Moderna is finalizing the protocol for a phase 3 trial of its COVID-19 vaccine with a view to starting the study early in the summer. The establishment of the timeline, which follows FDA clearance to run a phase 2 trial, puts Moderna on track to win approval for its mRNA vaccine mRNA-1273 next year.
Having been the first group to start testing a vaccine against SARS-CoV-2, Moderna is now on the cusp of phase 2. With the FDA having completed its review of the IND, Moderna expects to start the 600-subject phase 2 “shortly.”
The phase 3 is following closely behind. Moderna is currently finalizing the protocol for the pivotal trial. If the phase 2 and other preparations go as planned, Moderna could get the pivotal clinical trial underway early in the summer, setting it up to gather the data it needs to potentially win full FDA approval for the vaccine next year.
Big tests that scuttle many R&D programs stand between Moderna and an approval for mRNA-1273. If the vaccine clears those tests, it could become Moderna’s first product, and the first mRNA vaccine altogether, to come to market. Other developers of COVID-19 vaccines including BioNTech, CanSino Biologics and the University of Oxford are racing Moderna through the clinic.
The rapid emergence of mRNA-1273 and the pandemic that is driving its development has led to a shift in focus at Moderna. Fabry disease program mRNA-3630 has become a victim of the “current strategic priorities” at Moderna, with the biotech discontinuing work on a drug designed to boost production of the α-GAL enzyme. The drug was in preclinical development.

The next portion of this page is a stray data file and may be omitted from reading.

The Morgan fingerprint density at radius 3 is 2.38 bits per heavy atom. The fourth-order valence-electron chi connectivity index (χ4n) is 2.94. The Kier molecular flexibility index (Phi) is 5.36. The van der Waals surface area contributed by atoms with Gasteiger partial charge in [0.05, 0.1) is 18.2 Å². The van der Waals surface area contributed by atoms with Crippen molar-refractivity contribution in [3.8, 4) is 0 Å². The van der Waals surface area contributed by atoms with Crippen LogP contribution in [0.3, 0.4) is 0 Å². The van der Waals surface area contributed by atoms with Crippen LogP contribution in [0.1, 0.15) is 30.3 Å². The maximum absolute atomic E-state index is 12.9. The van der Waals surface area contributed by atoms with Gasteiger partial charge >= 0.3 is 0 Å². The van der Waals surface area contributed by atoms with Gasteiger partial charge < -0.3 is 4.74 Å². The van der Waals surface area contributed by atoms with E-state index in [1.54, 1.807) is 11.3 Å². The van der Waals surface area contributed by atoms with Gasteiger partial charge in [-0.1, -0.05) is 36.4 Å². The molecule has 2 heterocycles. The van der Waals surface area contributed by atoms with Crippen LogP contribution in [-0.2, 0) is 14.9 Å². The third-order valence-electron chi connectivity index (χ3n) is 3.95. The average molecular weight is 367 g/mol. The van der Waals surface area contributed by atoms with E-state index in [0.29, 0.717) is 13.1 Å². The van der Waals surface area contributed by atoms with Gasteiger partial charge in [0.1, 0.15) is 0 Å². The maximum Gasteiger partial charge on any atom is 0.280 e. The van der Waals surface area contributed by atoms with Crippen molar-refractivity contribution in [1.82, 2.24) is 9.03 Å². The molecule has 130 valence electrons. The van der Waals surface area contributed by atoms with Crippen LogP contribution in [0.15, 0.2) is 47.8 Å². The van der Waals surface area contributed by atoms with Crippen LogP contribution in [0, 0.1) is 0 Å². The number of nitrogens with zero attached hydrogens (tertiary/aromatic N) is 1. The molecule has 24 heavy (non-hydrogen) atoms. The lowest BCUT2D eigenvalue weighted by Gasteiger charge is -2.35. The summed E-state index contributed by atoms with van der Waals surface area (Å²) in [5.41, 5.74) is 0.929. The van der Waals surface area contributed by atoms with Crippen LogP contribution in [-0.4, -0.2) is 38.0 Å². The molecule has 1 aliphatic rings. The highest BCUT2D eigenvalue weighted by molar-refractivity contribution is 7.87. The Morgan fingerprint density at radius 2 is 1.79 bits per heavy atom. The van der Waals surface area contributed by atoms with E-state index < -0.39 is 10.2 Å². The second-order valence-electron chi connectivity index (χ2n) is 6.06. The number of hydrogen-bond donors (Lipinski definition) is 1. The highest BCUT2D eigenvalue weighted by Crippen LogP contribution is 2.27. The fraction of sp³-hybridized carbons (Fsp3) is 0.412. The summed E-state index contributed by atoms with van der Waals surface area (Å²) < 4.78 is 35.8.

Other programs have been disrupted by COVID-19 and measures taken to contain it but remain on Moderna’s list of active assets. For example, Moderna stopped enrollment in phase 1 trials of rare disease drugs mRNA-3704 and mRNA-3927 in light of the risks the virus poses to potential subjects, their caregivers and the integrity of the studies.
The mRNA-3704 trial had run into difficulties well before the coronavirus crisis hit. At the start of the year, Moderna CEO Stéphane Bancel called the failure to enroll a patient in the mRNA-3704 trial the company’s “biggest execution disappointment” of 2019. Moderna finally enrolled a subject in the trial in February, but was yet to dose them at the time COVID-19 brought work to a halt.
With Moderna also yet to dose a patient in the mRNA-3927 study, Bancel and his colleagues plan to use the forced pause to make changes they think may accelerate enrollment once the studies get going again.